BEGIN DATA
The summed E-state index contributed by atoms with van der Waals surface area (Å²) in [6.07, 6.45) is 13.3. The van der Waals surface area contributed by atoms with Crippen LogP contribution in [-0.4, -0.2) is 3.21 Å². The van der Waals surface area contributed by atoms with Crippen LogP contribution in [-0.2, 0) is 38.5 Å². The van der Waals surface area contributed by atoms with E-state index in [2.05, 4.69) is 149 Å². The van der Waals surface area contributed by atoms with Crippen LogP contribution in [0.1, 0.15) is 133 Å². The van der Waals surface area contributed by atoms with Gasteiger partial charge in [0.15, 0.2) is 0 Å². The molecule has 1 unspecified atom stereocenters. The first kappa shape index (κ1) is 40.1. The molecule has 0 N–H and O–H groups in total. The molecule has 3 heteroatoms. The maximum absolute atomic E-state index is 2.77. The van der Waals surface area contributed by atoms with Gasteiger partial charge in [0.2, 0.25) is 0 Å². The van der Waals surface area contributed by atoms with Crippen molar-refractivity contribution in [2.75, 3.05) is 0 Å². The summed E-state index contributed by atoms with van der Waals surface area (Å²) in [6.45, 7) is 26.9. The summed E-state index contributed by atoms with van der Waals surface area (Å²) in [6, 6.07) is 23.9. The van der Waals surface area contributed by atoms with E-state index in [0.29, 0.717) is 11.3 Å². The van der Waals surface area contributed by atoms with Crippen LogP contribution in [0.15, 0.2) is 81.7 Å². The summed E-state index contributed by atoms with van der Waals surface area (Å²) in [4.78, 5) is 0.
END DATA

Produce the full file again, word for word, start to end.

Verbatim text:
The summed E-state index contributed by atoms with van der Waals surface area (Å²) in [6.07, 6.45) is 13.3. The van der Waals surface area contributed by atoms with Crippen LogP contribution in [-0.4, -0.2) is 3.21 Å². The van der Waals surface area contributed by atoms with Crippen LogP contribution in [-0.2, 0) is 38.5 Å². The van der Waals surface area contributed by atoms with E-state index in [2.05, 4.69) is 149 Å². The van der Waals surface area contributed by atoms with Crippen LogP contribution in [0.1, 0.15) is 133 Å². The van der Waals surface area contributed by atoms with Gasteiger partial charge in [0.15, 0.2) is 0 Å². The molecule has 1 unspecified atom stereocenters. The first kappa shape index (κ1) is 40.1. The molecule has 0 N–H and O–H groups in total. The molecule has 3 heteroatoms. The maximum absolute atomic E-state index is 2.77. The van der Waals surface area contributed by atoms with Gasteiger partial charge in [0.2, 0.25) is 0 Å². The van der Waals surface area contributed by atoms with Crippen molar-refractivity contribution in [2.75, 3.05) is 0 Å². The summed E-state index contributed by atoms with van der Waals surface area (Å²) in [6.45, 7) is 26.9. The summed E-state index contributed by atoms with van der Waals surface area (Å²) in [6, 6.07) is 23.9. The van der Waals surface area contributed by atoms with E-state index in [0.29, 0.717) is 11.3 Å². The van der Waals surface area contributed by atoms with Crippen LogP contribution in [0.15, 0.2) is 81.7 Å². The summed E-state index contributed by atoms with van der Waals surface area (Å²) in [4.78, 5) is 0.